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Gary Coleman Pleads No Contest in Alleged Bowling Alley Assault

Actor Gary Coleman has pleaded no contest to a disorderly conduct charge stemming from a September incident at a bowling alley in Payson, about 60 miles south of Salt Lake City.

Coleman was ordered to pay a $100 fine in a Payson court Tuesday. He also pleaded no contest to a reckless driving charge, which will be waived if he doesn't have any other violations within a year.

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According to court documents, Coleman, his wife and his bodyguard were bowling in Payson in early September when Colt Rushton took a few photos of Coleman with his cell phone camera and took a few more of Coleman's truck in the parking lot.

Rushton's attorney, Dustin Lance, says Coleman's wife took Rushton's cell phone, a scuffle ensued and then Coleman ran into Rushton with his truck as he was backing out of the parking lot.

Coleman lives in a suburban home in nearby Santaquin and was considered a regular at the bowling alley.

In October, Coleman pleaded not guilty to the charges. His attorney, Randy Kester, said at the time that he wouldn't consider a plea deal because he said Coleman didn't break the law and that it might entitle Rushton to monetary damages.

On Tuesday, Kester said Coleman wants to get the ordeal behind and agreed to the no contest plea because it is not an admission of guilt.

"It was kind of a compromise. It's the kind of case we could probably have taken to a jury trial, but it would've taken two days and wasted a lot of state resources and a lot of our resources," Kester said. "We constructed it ourselves and just tried to come up with a way to resolve the city's concerns and at the same time protect Mr. Coleman."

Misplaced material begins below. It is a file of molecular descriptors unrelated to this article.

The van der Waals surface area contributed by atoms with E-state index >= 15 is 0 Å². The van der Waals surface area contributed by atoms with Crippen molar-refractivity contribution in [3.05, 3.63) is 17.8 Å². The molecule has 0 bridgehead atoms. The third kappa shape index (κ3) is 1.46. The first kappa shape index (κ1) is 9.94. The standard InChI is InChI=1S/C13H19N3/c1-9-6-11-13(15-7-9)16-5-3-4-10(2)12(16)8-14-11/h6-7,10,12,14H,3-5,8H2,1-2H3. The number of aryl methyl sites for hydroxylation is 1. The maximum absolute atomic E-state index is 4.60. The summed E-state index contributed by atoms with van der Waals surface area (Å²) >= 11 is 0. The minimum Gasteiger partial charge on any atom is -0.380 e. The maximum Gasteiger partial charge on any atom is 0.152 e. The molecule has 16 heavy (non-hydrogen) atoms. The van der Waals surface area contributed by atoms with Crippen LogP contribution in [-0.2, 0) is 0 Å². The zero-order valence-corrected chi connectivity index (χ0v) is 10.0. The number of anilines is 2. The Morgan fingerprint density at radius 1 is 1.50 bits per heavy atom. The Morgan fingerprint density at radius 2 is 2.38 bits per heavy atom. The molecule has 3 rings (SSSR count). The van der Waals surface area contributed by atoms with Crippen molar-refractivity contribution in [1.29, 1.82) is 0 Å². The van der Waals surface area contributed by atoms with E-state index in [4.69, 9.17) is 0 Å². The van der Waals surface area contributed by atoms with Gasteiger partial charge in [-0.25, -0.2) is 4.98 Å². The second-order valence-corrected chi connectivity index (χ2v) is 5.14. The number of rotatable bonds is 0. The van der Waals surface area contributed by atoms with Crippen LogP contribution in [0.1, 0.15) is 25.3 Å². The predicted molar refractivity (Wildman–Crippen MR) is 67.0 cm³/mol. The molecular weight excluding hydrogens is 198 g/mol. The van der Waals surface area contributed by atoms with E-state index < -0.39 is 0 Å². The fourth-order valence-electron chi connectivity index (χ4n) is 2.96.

Rushton's attorney, Dustin Lance, wanted the court to order restitution for injuries he says Rushton received, but the judge declined to consider it on Tuesday because Coleman also faces a civil lawsuit filed by Rushton.

"Mr. Coleman is pleading to the charges, but avoiding the responsibility for the charges for at least nine months," he said.

Lance said the restitution would cover medical expenses stemming from the incident, which he says are about $10,000 so far.

"However, the conservative treatment for his injuries have failed. My client has been referred to an orthopedic surgeon to discuss surgery on his knee," Lance said. "He's not on crutches, but there's quite a bit of pain."

Rushton's civil lawsuit probably will not be heard for at least a year, but now that the criminal case is over, Lance said he can finally force Coleman to give a deposition.

"He can no longer use the criminal case to hide behind and say he has a right not answer questions. He can no longer do that," he said. "So if anything, his plea today helps our case."

The incident in the bowling alley parking lot isn't Coleman's first run-in with the law in Utah.

In July, Coleman was cited for disorderly conduct in Provo after witnesses said they saw the former "Diff'rent Strokes" star in an argument with his wife.

Authorities said the two were in his truck having a heated discussion about their relationship when two people saw him hit the steering wheel with his hands, yell at her and run around his truck with his arms in the air. The witnesses feared for his wife's safety, according to the police report. He was later ordered to pay a fine.

Coleman moved to Santaquin in 2005, around the time he starred in "Church Ball," a comedy based on basketball leagues formed by members of The Church of Jesus Christ of Latter-day Saints.

"Diff'rent Strokes" aired from 1978 to 1986. Coleman played a character named Arnold Jackson and was best known for the line, "Whatchu talkin' 'bout, Willis?"